By Claire Schneeberger
There is plenty of media coverage these days about the erosion of attention spans among kids and adults alike. One famous Microsoft study showed human attention span has dropped from 12 seconds in 2000 to just 8 seconds in 2015—blaming the 25% drop on our “digital lifestyles.”
While I may sometimes feel evangelical about the antidotes to this problem, this article is not about the benefits of deep reading, mindfulness, or digital sunsets. As a learning designer, I know I can’t change the environments of all my learners or the demands on their attention. Instead my job is to provide useful, relevant content to them in a way that they can understand and apply.
Which brings me to today’s topic… how much time can I expect my students to stick with an online tutorial or video? There are a couple of recent research studies that give some insight into the answer.
The first study comes from researchers at the Open University of Israel, who evaluated data of students enrolled in online courses. The researchers looked at attention span of students watching a traditional video lecture vs. those engaging with video AND some kind of interactivity. Did interactivity increase the attention span of learners, or was it an interruption and distraction? The study found that adding interactivity did increase the percentage of learners who completed the video lecture, up to a point. But they found that when the lecture is longer than 15 minutes, “the completion percentages decreased, even after adding interactive elements.”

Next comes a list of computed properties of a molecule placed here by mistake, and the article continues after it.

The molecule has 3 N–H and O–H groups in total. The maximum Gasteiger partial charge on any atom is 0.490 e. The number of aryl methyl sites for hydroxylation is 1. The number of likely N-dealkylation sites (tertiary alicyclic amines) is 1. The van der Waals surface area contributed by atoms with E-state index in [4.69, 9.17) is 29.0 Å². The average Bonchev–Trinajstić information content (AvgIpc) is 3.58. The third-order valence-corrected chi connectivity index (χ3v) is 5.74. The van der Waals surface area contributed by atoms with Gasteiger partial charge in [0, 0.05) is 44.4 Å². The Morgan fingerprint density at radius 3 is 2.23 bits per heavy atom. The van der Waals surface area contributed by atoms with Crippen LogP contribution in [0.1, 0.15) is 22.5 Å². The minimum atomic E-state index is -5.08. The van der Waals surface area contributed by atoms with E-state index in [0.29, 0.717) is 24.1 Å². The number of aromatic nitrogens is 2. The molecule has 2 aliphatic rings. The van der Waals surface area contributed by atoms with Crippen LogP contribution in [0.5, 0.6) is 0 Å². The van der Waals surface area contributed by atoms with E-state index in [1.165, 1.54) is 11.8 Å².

In the second study, researchers at DeSales and Clemson Universities studied the use of video in a “flipped classroom” application. In the experiment, students were shown the first six minutes of a video and given a handout on the topic prior to working on a lab in class. The comparison group received the handout, but no video introduction. In three of the four lab experiences, students who watched the videos first “performed significantly better” in pre- and post-lab tests. In those cases, they found a twofold increase in test scores assessing scientific concepts and techniques. Not bad results for a 6-minute intervention. (The exception was a lab that the study suggested had “little room for growth,” since most students understood the content.)
While every learning context is unique, this data does help quantify what you may have already suspected—that you have to make every second count when presenting online learning or training content. Use interactivity when you can, and break up learning into short sessions that are no longer than 15 minutes each.
“A Learning Analytics Approach for Evaluating the Impact of Interactivity in Online Video Lectures on the Attention Span of Students.” Informing Science Institute, 2017, informingscience.org/Publications/3875.
Schaffhauser, Dian. “Flipping with Short Lab Videos May Help Students Learn in Science Courses.” Campus Technology, 31 Jan. 2018, campustechnology.com/articles/2018/01/31/flipping-with-short-lab-videos-may-help-students-learn-in-science-courses.aspx.